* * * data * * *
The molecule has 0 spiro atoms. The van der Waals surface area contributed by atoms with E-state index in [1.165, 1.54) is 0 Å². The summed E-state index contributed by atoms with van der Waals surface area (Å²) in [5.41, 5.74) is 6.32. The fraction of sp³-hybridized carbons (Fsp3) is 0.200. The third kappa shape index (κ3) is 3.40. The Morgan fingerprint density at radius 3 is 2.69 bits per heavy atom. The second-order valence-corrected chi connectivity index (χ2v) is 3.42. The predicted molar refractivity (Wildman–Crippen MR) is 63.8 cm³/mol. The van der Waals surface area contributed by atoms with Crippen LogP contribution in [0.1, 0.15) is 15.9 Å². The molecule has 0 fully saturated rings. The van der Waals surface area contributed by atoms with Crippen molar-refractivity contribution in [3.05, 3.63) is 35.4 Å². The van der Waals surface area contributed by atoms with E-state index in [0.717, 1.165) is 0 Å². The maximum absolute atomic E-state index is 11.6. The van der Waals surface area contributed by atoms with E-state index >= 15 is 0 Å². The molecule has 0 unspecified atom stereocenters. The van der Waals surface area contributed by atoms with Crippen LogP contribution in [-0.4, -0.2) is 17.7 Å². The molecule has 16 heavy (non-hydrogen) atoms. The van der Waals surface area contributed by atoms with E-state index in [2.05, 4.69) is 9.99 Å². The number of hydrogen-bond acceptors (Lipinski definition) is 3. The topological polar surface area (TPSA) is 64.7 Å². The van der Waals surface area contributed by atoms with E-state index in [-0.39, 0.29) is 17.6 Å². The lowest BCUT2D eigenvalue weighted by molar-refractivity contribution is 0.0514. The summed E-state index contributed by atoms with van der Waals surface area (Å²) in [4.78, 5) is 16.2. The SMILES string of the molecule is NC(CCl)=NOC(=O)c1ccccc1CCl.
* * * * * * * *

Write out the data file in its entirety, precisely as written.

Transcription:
The molecule has 0 spiro atoms. The van der Waals surface area contributed by atoms with E-state index in [1.165, 1.54) is 0 Å². The summed E-state index contributed by atoms with van der Waals surface area (Å²) in [5.41, 5.74) is 6.32. The fraction of sp³-hybridized carbons (Fsp3) is 0.200. The third kappa shape index (κ3) is 3.40. The Morgan fingerprint density at radius 3 is 2.69 bits per heavy atom. The second-order valence-corrected chi connectivity index (χ2v) is 3.42. The predicted molar refractivity (Wildman–Crippen MR) is 63.8 cm³/mol. The van der Waals surface area contributed by atoms with Crippen LogP contribution in [0.1, 0.15) is 15.9 Å². The molecule has 0 fully saturated rings. The van der Waals surface area contributed by atoms with Crippen molar-refractivity contribution in [3.05, 3.63) is 35.4 Å². The van der Waals surface area contributed by atoms with E-state index in [0.717, 1.165) is 0 Å². The maximum absolute atomic E-state index is 11.6. The van der Waals surface area contributed by atoms with E-state index >= 15 is 0 Å². The molecule has 0 unspecified atom stereocenters. The van der Waals surface area contributed by atoms with Crippen LogP contribution in [-0.4, -0.2) is 17.7 Å². The molecule has 16 heavy (non-hydrogen) atoms. The van der Waals surface area contributed by atoms with E-state index in [2.05, 4.69) is 9.99 Å². The number of hydrogen-bond acceptors (Lipinski definition) is 3. The topological polar surface area (TPSA) is 64.7 Å². The van der Waals surface area contributed by atoms with E-state index in [-0.39, 0.29) is 17.6 Å². The lowest BCUT2D eigenvalue weighted by molar-refractivity contribution is 0.0514. The summed E-state index contributed by atoms with van der Waals surface area (Å²) in [4.78, 5) is 16.2. The SMILES string of the molecule is NC(CCl)=NOC(=O)c1ccccc1CCl.